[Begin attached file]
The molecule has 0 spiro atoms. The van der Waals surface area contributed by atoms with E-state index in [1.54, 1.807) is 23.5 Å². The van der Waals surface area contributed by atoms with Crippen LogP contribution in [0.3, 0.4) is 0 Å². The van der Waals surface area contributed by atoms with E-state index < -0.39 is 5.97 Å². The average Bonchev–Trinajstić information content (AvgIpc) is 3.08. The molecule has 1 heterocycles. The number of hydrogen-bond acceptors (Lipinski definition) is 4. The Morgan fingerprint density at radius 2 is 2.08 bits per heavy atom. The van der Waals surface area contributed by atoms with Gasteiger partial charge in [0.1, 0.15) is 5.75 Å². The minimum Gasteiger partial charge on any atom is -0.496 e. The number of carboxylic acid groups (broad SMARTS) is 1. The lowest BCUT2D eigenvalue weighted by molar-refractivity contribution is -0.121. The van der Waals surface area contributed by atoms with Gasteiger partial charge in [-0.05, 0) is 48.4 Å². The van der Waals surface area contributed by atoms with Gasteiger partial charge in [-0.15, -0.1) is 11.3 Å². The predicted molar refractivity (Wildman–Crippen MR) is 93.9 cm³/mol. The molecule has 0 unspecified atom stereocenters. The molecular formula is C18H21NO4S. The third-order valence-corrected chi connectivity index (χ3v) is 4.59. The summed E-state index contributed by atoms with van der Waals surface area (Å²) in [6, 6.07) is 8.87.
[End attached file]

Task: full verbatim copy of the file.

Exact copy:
The molecule has 0 spiro atoms. The van der Waals surface area contributed by atoms with E-state index in [1.54, 1.807) is 23.5 Å². The van der Waals surface area contributed by atoms with Crippen LogP contribution in [0.3, 0.4) is 0 Å². The van der Waals surface area contributed by atoms with E-state index < -0.39 is 5.97 Å². The average Bonchev–Trinajstić information content (AvgIpc) is 3.08. The molecule has 1 heterocycles. The number of hydrogen-bond acceptors (Lipinski definition) is 4. The Morgan fingerprint density at radius 2 is 2.08 bits per heavy atom. The van der Waals surface area contributed by atoms with Gasteiger partial charge in [0.1, 0.15) is 5.75 Å². The minimum Gasteiger partial charge on any atom is -0.496 e. The number of carboxylic acid groups (broad SMARTS) is 1. The lowest BCUT2D eigenvalue weighted by molar-refractivity contribution is -0.121. The van der Waals surface area contributed by atoms with Gasteiger partial charge in [-0.05, 0) is 48.4 Å². The van der Waals surface area contributed by atoms with Gasteiger partial charge in [-0.15, -0.1) is 11.3 Å². The predicted molar refractivity (Wildman–Crippen MR) is 93.9 cm³/mol. The molecule has 0 unspecified atom stereocenters. The molecular formula is C18H21NO4S. The third-order valence-corrected chi connectivity index (χ3v) is 4.59. The summed E-state index contributed by atoms with van der Waals surface area (Å²) in [6, 6.07) is 8.87.